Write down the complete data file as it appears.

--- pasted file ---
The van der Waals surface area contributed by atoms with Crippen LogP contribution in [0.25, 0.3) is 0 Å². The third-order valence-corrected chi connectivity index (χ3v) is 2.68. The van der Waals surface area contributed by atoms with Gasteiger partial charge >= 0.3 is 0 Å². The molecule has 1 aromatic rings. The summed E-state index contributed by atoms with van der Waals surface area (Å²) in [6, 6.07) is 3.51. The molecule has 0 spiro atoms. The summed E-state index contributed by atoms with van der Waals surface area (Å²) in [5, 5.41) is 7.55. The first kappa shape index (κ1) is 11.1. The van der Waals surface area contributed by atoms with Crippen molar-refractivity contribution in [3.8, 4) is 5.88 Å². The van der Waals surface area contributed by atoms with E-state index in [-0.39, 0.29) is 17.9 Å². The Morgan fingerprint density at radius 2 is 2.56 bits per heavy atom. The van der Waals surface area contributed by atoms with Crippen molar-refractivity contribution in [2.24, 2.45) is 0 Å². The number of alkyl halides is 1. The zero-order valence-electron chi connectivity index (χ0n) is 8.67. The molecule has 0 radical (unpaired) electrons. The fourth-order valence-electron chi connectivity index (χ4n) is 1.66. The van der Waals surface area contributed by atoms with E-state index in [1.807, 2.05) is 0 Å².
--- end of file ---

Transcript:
The van der Waals surface area contributed by atoms with Crippen LogP contribution in [0.25, 0.3) is 0 Å². The third-order valence-corrected chi connectivity index (χ3v) is 2.68. The van der Waals surface area contributed by atoms with Gasteiger partial charge >= 0.3 is 0 Å². The molecule has 1 aromatic rings. The summed E-state index contributed by atoms with van der Waals surface area (Å²) in [6, 6.07) is 3.51. The molecule has 0 spiro atoms. The summed E-state index contributed by atoms with van der Waals surface area (Å²) in [5, 5.41) is 7.55. The first kappa shape index (κ1) is 11.1. The van der Waals surface area contributed by atoms with Crippen molar-refractivity contribution in [3.8, 4) is 5.88 Å². The van der Waals surface area contributed by atoms with E-state index in [-0.39, 0.29) is 17.9 Å². The Morgan fingerprint density at radius 2 is 2.56 bits per heavy atom. The van der Waals surface area contributed by atoms with Crippen molar-refractivity contribution in [2.24, 2.45) is 0 Å². The number of alkyl halides is 1. The zero-order valence-electron chi connectivity index (χ0n) is 8.67. The molecule has 0 radical (unpaired) electrons. The fourth-order valence-electron chi connectivity index (χ4n) is 1.66. The van der Waals surface area contributed by atoms with E-state index in [1.807, 2.05) is 0 Å².